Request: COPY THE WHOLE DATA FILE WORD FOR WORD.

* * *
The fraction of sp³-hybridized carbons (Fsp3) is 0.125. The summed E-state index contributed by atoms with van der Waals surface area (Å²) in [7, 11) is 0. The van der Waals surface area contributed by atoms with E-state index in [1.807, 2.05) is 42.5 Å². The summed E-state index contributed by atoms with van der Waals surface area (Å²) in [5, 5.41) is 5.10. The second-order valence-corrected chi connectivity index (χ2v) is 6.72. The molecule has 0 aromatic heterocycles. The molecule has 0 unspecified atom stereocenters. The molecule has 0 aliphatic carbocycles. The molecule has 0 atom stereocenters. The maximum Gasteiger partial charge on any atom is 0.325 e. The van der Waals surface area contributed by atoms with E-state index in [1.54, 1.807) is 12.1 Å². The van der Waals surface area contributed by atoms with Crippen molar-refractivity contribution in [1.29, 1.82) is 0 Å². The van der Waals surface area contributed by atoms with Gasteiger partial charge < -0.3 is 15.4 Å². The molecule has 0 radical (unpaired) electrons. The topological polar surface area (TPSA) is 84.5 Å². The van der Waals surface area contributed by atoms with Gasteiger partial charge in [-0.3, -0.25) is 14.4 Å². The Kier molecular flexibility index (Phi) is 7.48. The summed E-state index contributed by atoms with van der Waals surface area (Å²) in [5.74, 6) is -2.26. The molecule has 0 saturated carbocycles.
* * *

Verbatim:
The fraction of sp³-hybridized carbons (Fsp3) is 0.125. The summed E-state index contributed by atoms with van der Waals surface area (Å²) in [7, 11) is 0. The van der Waals surface area contributed by atoms with E-state index in [1.807, 2.05) is 42.5 Å². The summed E-state index contributed by atoms with van der Waals surface area (Å²) in [5, 5.41) is 5.10. The second-order valence-corrected chi connectivity index (χ2v) is 6.72. The molecule has 0 aromatic heterocycles. The molecule has 0 unspecified atom stereocenters. The molecule has 0 aliphatic carbocycles. The molecule has 0 atom stereocenters. The maximum Gasteiger partial charge on any atom is 0.325 e. The van der Waals surface area contributed by atoms with E-state index in [1.54, 1.807) is 12.1 Å². The van der Waals surface area contributed by atoms with Crippen molar-refractivity contribution in [1.29, 1.82) is 0 Å². The van der Waals surface area contributed by atoms with Gasteiger partial charge < -0.3 is 15.4 Å². The molecule has 0 radical (unpaired) electrons. The topological polar surface area (TPSA) is 84.5 Å². The van der Waals surface area contributed by atoms with Gasteiger partial charge in [-0.3, -0.25) is 14.4 Å². The Kier molecular flexibility index (Phi) is 7.48. The summed E-state index contributed by atoms with van der Waals surface area (Å²) in [5.74, 6) is -2.26. The molecule has 0 saturated carbocycles.